“Pray tell me something, Zagreus. How is she lately, hm? Eurydice, I mean. Her hair, fall colors, or full bloom? Her poise, as proud and supple as the oak?”
The Myth of Orpheus and Eurydice certainly doesn’t need any introductions, right? It’s one of the most poignant and iconic tales in all of Greek Mythology, narrating the beautiful yet sorrowful love story between the poet and musician Orpheus and the lovely, radiant nymph Eurydice.
A “fatal love” that transcends beyond the metaphysical dimension and moves towards a symbolic and allegorical realm, embodying the true concept of love that extends beyond the tangible and reaches the otherworldly.
Even in Hades, the story of the two lovers is filled with drama and pain. Confined to different places in the Underworld, Orpheus in the House of Hades and Eurydice in her own private corner of Asphodel. I won’t go into details to avoid major spoilers of their storyline, but it’s a truly unique adaptation by Supergiant Games, effectively paying homage to one of the most exquisite myths of Ancient Greece.
Furthermore, astonishing is the heart-rending love poem and song, “Lament of Orpheus,” a true love dedication to his beloved, brimming with anguish, resentment, and despair. The piece resonates like a desperate, poetic, and melancholy lament, characterized by Orpheus’s soft and tearful voice (performed entirely by Darren Korb) and the sweet notes of his lyre.
Even more symbolic is how this splendid piece comes to an end: “Don’t look back,” Orpheus sadly concludes. A clear reference to Orpheus’s humanity and innocence. Those familiar with the myth know exactly what I’m referring to…
Good Riddance – Safe from all Harm
“Orpheus said all that, huh? Tell you what, the next time you run into him, you ask him about the time that he came all this way to try and save me, even through I was already dead. Can you guess how that turned out?”
In her enchanting and cozy dwelling in Asphodel, amidst the warmth of the river Phlegethon, cooking delicious meals and singing beautiful and melancholic songs, resides the splendid and inspiring Muse, Eurydice.
After forever losing her beloved, the musician Orpheus, and embracing the gift of death, the nymph decided to spend her eternity confined amidst the blazing flames of Asphodel, far from her one true love. It is here, during the first encounter with Zagreus, that we hear her singing the heartrending notes of Eurydice’s melody, “Good Riddance.”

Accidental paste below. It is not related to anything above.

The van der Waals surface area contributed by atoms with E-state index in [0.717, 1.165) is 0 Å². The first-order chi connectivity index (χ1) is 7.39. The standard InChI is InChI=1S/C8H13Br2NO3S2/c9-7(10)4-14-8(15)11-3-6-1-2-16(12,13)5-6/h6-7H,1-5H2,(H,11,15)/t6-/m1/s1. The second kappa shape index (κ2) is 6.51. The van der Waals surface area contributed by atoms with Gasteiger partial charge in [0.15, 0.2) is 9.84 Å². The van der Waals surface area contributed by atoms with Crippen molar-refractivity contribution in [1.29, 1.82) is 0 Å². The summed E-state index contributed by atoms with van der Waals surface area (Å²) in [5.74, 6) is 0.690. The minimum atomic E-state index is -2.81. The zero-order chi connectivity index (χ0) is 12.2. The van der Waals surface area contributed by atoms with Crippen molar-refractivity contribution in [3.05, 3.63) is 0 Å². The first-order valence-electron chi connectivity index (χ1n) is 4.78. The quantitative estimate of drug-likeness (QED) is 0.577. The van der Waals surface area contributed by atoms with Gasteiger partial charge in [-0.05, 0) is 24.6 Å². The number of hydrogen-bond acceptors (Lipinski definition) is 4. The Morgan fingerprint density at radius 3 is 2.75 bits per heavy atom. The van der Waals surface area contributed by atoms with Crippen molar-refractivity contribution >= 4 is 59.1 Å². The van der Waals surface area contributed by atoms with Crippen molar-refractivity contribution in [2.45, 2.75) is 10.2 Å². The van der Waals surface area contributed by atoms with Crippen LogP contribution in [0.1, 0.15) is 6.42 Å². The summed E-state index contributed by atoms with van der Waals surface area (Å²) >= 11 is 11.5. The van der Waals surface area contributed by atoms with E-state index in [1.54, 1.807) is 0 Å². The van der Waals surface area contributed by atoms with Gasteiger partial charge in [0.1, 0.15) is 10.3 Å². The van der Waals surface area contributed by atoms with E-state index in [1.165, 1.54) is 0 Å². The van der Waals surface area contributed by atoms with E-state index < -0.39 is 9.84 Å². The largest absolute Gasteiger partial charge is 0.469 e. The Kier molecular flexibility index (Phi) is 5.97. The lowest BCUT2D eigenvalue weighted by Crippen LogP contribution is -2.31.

A stunning, sweet, and moving song, its lyrics propose a different perspective on the concept of death for Eurydice. She clarifies that death should not be seen as an end or eternal punishment, nor something to fear, but as something to be accepted. It allows us to free ourselves from all earthly pains, bidding farewell to burdens, worries, and the weight humans carry on their backs throughout life, leading towards a more serene eternity.
Composed by Darren Korb and performed excellently by the beautiful voice of Ashley Lynn Barrett, Eurydice’s singing voice-over (Francesca Hogan is the speaking voice actress), “Good Riddance” is undoubtedly one of the most symbolic and touching pieces you’ll have the privilege to listen to in Hades. It truly stands as a musical masterpiece in every sense.
In the Blood – Love, Family, Unity
“Wait, isn’t this…Eurydice and Orpheus?”
Can we say it, right? All of us, in this precise moment, have shed a tear, or at least been deeply moved. This is where Supergiant Games’ masterpiece reaches its peak, its most symbolic and heart-stirring moment.
The crossing of the Styx, also known as the Underworld River of Hatred in Greek mythology, marks the return of Persephone to the House of Hades. From its cold shores, the soul-ferryman Charon carries the young Prince of the Underworld and his biological mother from the welcoming mansion of the Goddess in Greece to their true Home.
It is here that the rift between Hades and the Goddess of Harvest is healed, and the complex father-son relationship between Hades and Zagreus. What reassembles is what we can truly call the essence of family (οἶκος) – unity and love, the genuine missing element in the Lord of the Underworld’s Palace. The family is reunited. Zagreus’ mission is finally fulfilled.
And it is during the fateful and iconic crossing through the Styx that we can witness the magnificent diversity and colors of the landscapes and habitats of the Underworld and hear that wonderful intertwining of harmonious melodies between Darren Korb and Ashley Lynn Barrett, the pivotal moment when the voices of Orpheus and Eurydice reunite, giving birth to the most delicate and enchanting harmony ever heard.
After all, sometimes it is true that our destiny is “in the blood.”